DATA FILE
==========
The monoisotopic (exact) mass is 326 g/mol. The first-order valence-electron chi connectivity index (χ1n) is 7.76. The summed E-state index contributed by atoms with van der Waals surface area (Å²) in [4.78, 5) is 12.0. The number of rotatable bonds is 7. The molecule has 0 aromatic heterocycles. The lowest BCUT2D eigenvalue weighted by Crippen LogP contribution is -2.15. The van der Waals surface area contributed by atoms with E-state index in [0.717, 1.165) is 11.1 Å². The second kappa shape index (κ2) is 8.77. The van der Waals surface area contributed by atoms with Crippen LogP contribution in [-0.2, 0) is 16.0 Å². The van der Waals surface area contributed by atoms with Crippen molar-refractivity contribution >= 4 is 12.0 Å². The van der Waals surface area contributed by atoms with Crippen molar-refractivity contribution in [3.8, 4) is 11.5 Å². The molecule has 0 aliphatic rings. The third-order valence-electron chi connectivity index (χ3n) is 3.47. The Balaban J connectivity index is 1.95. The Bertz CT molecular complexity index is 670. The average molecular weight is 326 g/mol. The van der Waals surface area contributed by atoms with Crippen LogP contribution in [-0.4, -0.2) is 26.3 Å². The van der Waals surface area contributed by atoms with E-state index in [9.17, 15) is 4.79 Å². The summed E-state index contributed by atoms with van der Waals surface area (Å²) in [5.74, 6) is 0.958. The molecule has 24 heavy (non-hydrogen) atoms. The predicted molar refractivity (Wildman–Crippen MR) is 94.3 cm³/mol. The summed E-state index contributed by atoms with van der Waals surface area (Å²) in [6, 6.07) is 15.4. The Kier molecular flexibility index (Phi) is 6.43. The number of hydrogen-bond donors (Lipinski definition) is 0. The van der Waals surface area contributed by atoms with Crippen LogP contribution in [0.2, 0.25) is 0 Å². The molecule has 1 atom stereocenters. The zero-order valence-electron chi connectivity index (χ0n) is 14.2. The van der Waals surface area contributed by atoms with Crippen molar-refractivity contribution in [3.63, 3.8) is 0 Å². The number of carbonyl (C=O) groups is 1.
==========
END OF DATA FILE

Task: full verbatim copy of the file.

The monoisotopic (exact) mass is 326 g/mol. The first-order valence-electron chi connectivity index (χ1n) is 7.76. The summed E-state index contributed by atoms with van der Waals surface area (Å²) in [4.78, 5) is 12.0. The number of rotatable bonds is 7. The molecule has 0 aromatic heterocycles. The lowest BCUT2D eigenvalue weighted by Crippen LogP contribution is -2.15. The van der Waals surface area contributed by atoms with E-state index in [0.717, 1.165) is 11.1 Å². The second kappa shape index (κ2) is 8.77. The van der Waals surface area contributed by atoms with Crippen LogP contribution in [-0.2, 0) is 16.0 Å². The van der Waals surface area contributed by atoms with Crippen molar-refractivity contribution >= 4 is 12.0 Å². The van der Waals surface area contributed by atoms with Crippen molar-refractivity contribution in [3.8, 4) is 11.5 Å². The molecule has 0 aliphatic rings. The third-order valence-electron chi connectivity index (χ3n) is 3.47. The Balaban J connectivity index is 1.95. The Bertz CT molecular complexity index is 670. The average molecular weight is 326 g/mol. The van der Waals surface area contributed by atoms with Crippen LogP contribution in [-0.4, -0.2) is 26.3 Å². The van der Waals surface area contributed by atoms with E-state index in [9.17, 15) is 4.79 Å². The summed E-state index contributed by atoms with van der Waals surface area (Å²) in [5.74, 6) is 0.958. The molecule has 24 heavy (non-hydrogen) atoms. The predicted molar refractivity (Wildman–Crippen MR) is 94.3 cm³/mol. The summed E-state index contributed by atoms with van der Waals surface area (Å²) in [6, 6.07) is 15.4. The Kier molecular flexibility index (Phi) is 6.43. The number of hydrogen-bond donors (Lipinski definition) is 0. The van der Waals surface area contributed by atoms with Crippen LogP contribution in [0.2, 0.25) is 0 Å². The molecule has 1 atom stereocenters. The zero-order valence-electron chi connectivity index (χ0n) is 14.2. The van der Waals surface area contributed by atoms with Crippen molar-refractivity contribution in [3.63, 3.8) is 0 Å². The number of carbonyl (C=O) groups is 1.